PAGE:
BISMARCK—Congress is taking on the important work of improving our nation's health care system. All indications are that the process or replacing or repairing the Affordable Care Act will take several months. But regardless of the time it takes to put a new or revised law together, it's crucial that our elected representatives look at what reforms can be done now to support local businesses, workers and their families.
BISMARCK—Let's face facts: North Dakota is a commodity-based economy. It always has been and always will be. Agriculture and energy are the pillars supporting North Dakota's economy. These sectors not only drive much of our economy, they also, in many ways, define our culture and philosophy.
BISMARCK—North Dakota has a dynamic economy that is both rooted in the past and building for the future. The traditional livelihoods of our state's earliest citizens are echoed today in our people, our cultural heritage, today's modern ranching economy and our forward-looking business community. North Dakota has many opportunities to develop our state in tandem with our historical and traditional economic practices and the opportunities that lie within the Bakken/Three Forks production region.
BISMARCK—Say you recently bought a new car for the family. It seats five comfortably, meets current safety and gas mileage standards (called "CAFE Standards" by the Environmental Protection Agency), and you financed it for five years, not an uncommon thing in this day and age. You plan on keeping the car for five or six years, and you make your monthly payment on time, each month. It's clean inside and out, and you make sure the oil is changed according to the manufacturer's specifications. Lastly, you park where it is unlikely to get "door ding" in any parking lot.
BISMARCK—For more than a year, the Dakota Access Pipeline has been in some stage of governmental review. Now with the final decisions to grant permits for construction in hand from Iowa, North Dakota, South Dakota and Illinois utility boards, well over 95 percent of the route approved and a ruling that classifies the project as a public necessity, the project has entered the final stage of federal permitting before construction can begin.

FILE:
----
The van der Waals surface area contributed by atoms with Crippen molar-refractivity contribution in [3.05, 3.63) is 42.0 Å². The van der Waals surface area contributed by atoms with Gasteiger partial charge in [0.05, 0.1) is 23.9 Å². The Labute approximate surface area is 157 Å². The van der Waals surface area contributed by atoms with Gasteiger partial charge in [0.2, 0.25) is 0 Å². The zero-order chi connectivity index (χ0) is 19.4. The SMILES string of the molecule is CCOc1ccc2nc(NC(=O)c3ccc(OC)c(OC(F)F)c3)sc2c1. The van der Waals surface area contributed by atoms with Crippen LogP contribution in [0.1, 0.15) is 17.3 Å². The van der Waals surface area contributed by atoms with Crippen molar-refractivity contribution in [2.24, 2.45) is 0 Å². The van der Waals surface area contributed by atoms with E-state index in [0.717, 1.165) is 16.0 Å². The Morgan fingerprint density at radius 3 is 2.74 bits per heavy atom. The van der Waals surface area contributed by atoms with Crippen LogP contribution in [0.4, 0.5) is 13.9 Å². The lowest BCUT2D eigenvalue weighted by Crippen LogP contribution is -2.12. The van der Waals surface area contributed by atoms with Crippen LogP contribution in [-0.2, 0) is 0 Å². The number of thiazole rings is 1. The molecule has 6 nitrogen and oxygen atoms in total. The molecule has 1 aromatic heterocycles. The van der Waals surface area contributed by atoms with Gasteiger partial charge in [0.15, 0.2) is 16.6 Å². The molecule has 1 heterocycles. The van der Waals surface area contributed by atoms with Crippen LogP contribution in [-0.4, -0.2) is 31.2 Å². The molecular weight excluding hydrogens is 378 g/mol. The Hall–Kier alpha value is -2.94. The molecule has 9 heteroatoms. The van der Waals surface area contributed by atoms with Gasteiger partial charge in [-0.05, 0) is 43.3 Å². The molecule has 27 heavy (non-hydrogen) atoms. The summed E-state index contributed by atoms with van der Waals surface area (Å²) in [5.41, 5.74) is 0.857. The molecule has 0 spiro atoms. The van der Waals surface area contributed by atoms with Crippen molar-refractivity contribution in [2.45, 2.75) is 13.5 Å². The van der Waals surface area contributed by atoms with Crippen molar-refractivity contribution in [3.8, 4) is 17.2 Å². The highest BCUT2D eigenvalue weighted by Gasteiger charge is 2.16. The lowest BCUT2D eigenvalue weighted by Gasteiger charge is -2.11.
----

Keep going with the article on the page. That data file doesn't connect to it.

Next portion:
BISMARCK—Recently, Tobacco Free North Dakota—over the signature of the group's president, Dr. Eric Johnson of Grand Forks—opined that the Greater North Dakota Chamber opposed tobacco prevention efforts by opposing a...
BISMARCK — North Dakotans are a sensible bunch. We tend to endorse the political center; this includes Democrats and Republicans, although the Republicans have dominated state politics for some time. Residents of our state value common-sense solutions and pragmatic compromise among political leaders. And when politicians venture out beyond voters' comfort levels, voters tend to make a change at the ballot box. This happened in our most recent election to a state senator and representative from the Republican Party, who lost their seats.
Up until last week, the North Dakota business community praised the anti-business policy decisions made by Minnesota. The Minnesota climate pushes economic development across the border into states like ours. (Thank you.)
BISMARCK — Although the ink hasn’t even dried on the checks many businesses and individuals wrote to the IRS and the state government this year, the recent tax deadline provides...
BISMARCK — When it comes to property rights, few in North Dakota lack an opinion, which is why the “extraordinary places” proposal being considered by the North Dakota Industrial Commission...